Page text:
A popular image of reindeer is of Santa Claus’s sleigh being pulled through the snow by reindeer. However, there is a lot more to know about these interesting animals. Our guide to reindeer in the UK looks at where you can still see reindeer in the UK, plus interesting facts about how reindeer and how they became associated with Christmas
Where can you find reindeer in the UK?
Britain’s only herd of reindeer live in the Cairngorm Mountains. The Cairngorm mountains offer the only sub-Arctic environment in Britain. In the winter, this high granite plateau endures weeks of whiteouts and blizzards. Even during the summer months the snow-fields cling on. And there is a unique creature that thrives in the cold weather.
The Cairngorms Reindeer Centre is the only place you can visit reindeer in Britain. cairngormreindeer.co.uk
When were reindeer first introduced to the UK?
The Cairngorm reindeer are Britain’s only herd of these animals. In 1952, a Swede called Mikel Utsi introduced these velvet-antlered beasts into Scotland to show that they could live and breed in these surroundings. The herd has grown in numbers over the years and is currently held at between 130 and 150 strong through controlled breeding. They are a most unexpected sight and it’s a fantastic opportunity to encounter these animals living freely.
The 1823 illustrations popularised the idea that Santa’s sled is pulled by flying reindeer. (Getty Images)
Here are some other interesting reindeer facts
Reindeer were first associated with Santa Claus in a poem published by New York printer William Gilley in 1821: Old Santeclaus with much delight / His reindeer drives this frosty night. / O’er chimneytops, and tracks of snow, / To bring his yearly gifts to you. Two years later, Clement Clarke Moore’s better known poem, “T’was the Night Before Christmas”, featuring eight flying reindeer.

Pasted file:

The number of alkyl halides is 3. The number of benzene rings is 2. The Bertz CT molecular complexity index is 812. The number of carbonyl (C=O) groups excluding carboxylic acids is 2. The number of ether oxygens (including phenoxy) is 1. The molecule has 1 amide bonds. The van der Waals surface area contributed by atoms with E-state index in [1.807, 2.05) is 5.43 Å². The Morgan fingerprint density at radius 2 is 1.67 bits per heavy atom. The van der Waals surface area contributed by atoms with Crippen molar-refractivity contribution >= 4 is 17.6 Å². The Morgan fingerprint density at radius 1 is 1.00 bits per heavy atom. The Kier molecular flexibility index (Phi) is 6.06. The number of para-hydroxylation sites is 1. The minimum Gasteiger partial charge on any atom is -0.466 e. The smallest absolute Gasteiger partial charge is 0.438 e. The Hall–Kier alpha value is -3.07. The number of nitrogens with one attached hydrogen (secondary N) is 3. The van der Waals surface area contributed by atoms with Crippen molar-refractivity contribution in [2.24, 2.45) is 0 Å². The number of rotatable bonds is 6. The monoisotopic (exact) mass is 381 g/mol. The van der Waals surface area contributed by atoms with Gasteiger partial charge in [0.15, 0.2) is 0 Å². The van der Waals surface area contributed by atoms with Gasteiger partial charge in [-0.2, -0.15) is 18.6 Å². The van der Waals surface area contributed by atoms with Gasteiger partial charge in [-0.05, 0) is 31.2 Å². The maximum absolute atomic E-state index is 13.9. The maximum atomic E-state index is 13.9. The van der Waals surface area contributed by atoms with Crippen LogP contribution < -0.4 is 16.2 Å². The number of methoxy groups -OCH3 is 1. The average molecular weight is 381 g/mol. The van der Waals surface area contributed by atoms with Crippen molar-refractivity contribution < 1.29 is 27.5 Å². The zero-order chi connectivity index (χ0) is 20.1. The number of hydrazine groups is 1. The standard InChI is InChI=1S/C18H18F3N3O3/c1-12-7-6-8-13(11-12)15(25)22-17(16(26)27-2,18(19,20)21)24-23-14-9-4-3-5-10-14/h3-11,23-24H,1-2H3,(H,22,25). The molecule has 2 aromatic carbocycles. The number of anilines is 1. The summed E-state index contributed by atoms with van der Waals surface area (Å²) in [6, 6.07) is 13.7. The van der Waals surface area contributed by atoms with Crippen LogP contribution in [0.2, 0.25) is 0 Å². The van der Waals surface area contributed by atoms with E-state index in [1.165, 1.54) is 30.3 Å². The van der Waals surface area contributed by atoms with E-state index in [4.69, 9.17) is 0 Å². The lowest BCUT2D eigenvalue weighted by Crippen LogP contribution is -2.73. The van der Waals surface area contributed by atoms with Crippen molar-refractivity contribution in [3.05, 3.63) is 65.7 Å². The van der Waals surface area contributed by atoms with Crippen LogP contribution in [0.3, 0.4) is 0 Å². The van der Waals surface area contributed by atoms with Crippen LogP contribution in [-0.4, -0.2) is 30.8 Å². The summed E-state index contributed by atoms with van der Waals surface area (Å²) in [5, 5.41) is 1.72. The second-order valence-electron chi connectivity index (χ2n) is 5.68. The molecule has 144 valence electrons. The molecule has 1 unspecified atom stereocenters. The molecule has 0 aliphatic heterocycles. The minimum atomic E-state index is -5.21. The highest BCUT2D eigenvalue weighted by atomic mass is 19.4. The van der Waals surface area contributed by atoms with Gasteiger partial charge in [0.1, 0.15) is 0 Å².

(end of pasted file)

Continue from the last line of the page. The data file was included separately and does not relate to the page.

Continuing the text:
A reindeer’s dense fur has about 1,300 hairs per square inch. Picture: Getty Images
Reindeer hairs are hollow – which makes their fur an excellent insulator.
Let me snuggle down in this nice warm spot. (Getty Images)
The end of an era
A millennium ago, there were wild reindeer in Scotland: the Vikings are thought to have hunted them. Reindeer became extinct in the UK about 800 years ago because of hunting – but also due to climate change. That’s a couple of hundred years after the last brown bear perished – but long before the last wolf, which is thought to have been killed in 1860.
Reindeer hooves are splayed to spread the animal’s weight. (Getty Images)
Reindeer have large hooves that act like snowshoes and stop them sinking.
The tendons in reindeer feet click. This ‘clicking’ sound also allows them to locate each other in whiteout blizzard conditions.
Ancient Deer Stones in Mongolia depict flying reindeer. (Getty Images)
Origins of a legend
Flying reindeer had long been the subject of shamanic tales amongst nomadic tribes in places like Mongolia and the Altai Mountains. Three-thousand year old standing stones placed above ancient burial grounds have carvings that depict reindeer in flight.
Reindeer moss is a staple food in winter. (Getty Images)
Reindeer can feed in harsh conditions, surviving in winter by pulling up lichens from underneath the snow, such as reindeer moss, Cladona rangiferina.
A female reindeer and calf pictured in Manitoba, Canada. (Getty Images)
Reindeer cows are the only female deer to grow antlers, which they use to defend food in patches of cleared snow.
Another secret weapon in freezing environments: the nose. (Getty Images)
Not to be sniffed at
The inside of a reindeer nose is an efficient heat exchanger, warming the cold air on its way in against the hot air being breathed out. They have a similar system with the blood in their legs.
You’ll go down in history – Rudolph had an unlikely birth. Picture: Getty Images
Rudolf the Red-Nosed Reindeer – how reindeer became associated with Christmas
An advertising copyrighter named the most famous reindeer of all. In 1939, Robert L May wrote the words to Rudolf the Red-Nosed Reindeer to promote a chain of department stores; Johnny Marks added the tune.